🥇 Campbell Hausfeld vs California Air Tools: Air Compressors

Campbell Hausfeld vs California Air Tools: Air Compressors

Air compressors are handy versatile tools that are often used in garages, at home, and in a number of other settings where quick bursts of compressed air are needed. In general, there are two types of air compressors to choose from: oiled and oil-free. The former requires constant lubrication to reduce friction of the reciprocating pistons, whereas, in the latter, the pistons are permanently coated with Teflon as a form of perpetual lubrication. In our opinion, oil-less is the way to go.

Campbell Hausfeld vs California Air Tools Air Compressor Comparison

Campbell Hausfeld FP209499AV

Today, we’re going to compare and contrast two well-known air compressors available on the market: the Campbell Hausfeld FP209499AV and the California Air Tools 5510SE. Both of these models are light- to medium-duty air compressors which would fare well in your home for DIY projects and at professional job sites to a limited extent. Without further ado, let’s see which of these two units would be of greater value to you.

Air Tank Capacity

Campbell Hausfeld FP209499AV
The capacity of the tank determines how long you can use the air compressor and how long it takes to refill and recompress air. The Campbell model features a 3-gallon horizontal tank which is much smaller than other home-use air compressors, but at this price range, it’s a reasonably-sized tank.

California Air Tools vs Campbell Hausfeld Air Compressor Comparison

California Air Tools 5510SE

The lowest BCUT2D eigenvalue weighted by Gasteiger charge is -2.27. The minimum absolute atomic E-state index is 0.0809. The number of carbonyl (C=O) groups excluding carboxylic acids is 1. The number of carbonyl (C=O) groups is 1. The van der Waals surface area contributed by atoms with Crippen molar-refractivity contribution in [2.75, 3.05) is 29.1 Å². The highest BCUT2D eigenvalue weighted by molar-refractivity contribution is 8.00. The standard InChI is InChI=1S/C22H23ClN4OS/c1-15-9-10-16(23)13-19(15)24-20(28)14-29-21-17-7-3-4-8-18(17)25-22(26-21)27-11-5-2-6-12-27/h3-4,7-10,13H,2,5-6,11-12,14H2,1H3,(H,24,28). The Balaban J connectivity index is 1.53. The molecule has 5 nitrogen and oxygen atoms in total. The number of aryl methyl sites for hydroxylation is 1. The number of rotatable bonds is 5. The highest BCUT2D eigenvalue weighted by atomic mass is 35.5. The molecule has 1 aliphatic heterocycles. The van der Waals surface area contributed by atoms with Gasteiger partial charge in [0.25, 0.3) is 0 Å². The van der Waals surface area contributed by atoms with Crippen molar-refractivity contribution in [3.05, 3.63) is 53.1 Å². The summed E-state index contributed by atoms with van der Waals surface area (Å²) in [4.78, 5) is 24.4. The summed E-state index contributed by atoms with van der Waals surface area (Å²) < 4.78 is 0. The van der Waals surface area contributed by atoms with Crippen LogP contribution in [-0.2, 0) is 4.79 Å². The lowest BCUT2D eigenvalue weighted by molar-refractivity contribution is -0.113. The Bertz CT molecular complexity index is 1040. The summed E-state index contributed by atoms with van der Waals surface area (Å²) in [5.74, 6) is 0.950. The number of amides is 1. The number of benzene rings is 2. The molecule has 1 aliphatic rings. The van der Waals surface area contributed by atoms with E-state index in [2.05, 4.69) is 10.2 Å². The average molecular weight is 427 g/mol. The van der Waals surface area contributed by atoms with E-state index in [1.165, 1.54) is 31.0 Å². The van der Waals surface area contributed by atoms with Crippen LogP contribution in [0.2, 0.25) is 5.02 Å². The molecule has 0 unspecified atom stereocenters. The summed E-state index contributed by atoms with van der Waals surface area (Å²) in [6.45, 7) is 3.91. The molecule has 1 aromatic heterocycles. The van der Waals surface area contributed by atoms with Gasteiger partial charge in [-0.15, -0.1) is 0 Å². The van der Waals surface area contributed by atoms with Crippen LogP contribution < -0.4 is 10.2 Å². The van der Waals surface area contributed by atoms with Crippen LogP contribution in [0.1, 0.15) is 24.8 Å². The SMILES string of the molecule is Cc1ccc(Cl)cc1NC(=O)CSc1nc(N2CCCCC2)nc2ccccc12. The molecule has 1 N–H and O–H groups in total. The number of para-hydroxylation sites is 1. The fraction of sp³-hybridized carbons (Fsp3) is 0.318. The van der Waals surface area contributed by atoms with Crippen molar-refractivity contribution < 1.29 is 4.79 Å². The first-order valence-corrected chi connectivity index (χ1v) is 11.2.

California Air Tools 5510SE
The CAT, on the other hand, features a 5.5-gallon tank which takes much longer to refill and recompress air, but you get longer use out of it per full tank. The capacity is within the industry-standard size for DIY and light-duty professional tasks.

Conclusion
It’s obvious to us that the CAT takes the cake on this one. The greater capacity of the tank allows its users to work for longer periods of time without having to constantly wait for the tank to refill. In the end, you save much more time with the CAT than you would with the Campbell.

Campbell Hausfeld vs California Air Tools

Campbell Hausfeld FP209499AV

Weight and Portability

Campbell Hausfeld FP209499AV
Keeping the weight down on a home- and professional-use air compressor is important to improve portability. The Campbell weighs only 21 pounds so it’s not heavy at all to carry from place to place. However, the absence of wheels might make a few people turn away from this air compressor since you’re stuck with either lifting the unit or dragging it, risking unwanted scrape marks on your precious floors.

California Air Tools 5510SE
The CAT is a little heavier – weighing in at 37.5 pounds – but it comes with wheels which help users drag the unit without damaging tiles or driveways. Even lifting the air compressor and loading it onto your truck isn’t too much of a problem since, compared to the Campbell, it only weighs roughly 16.5 pounds heavier.

Conclusion
Once again, the CAT wins this round. Despite being heavier, the additional poundage is insignificant, but the added wheels for improved maneuverability are what gives this unit a huge plus.

California Air Tools vs Campbell Hausfeld

California Air Tools 5510SE

CFM and PSI

Campbell Hausfeld FP209499AV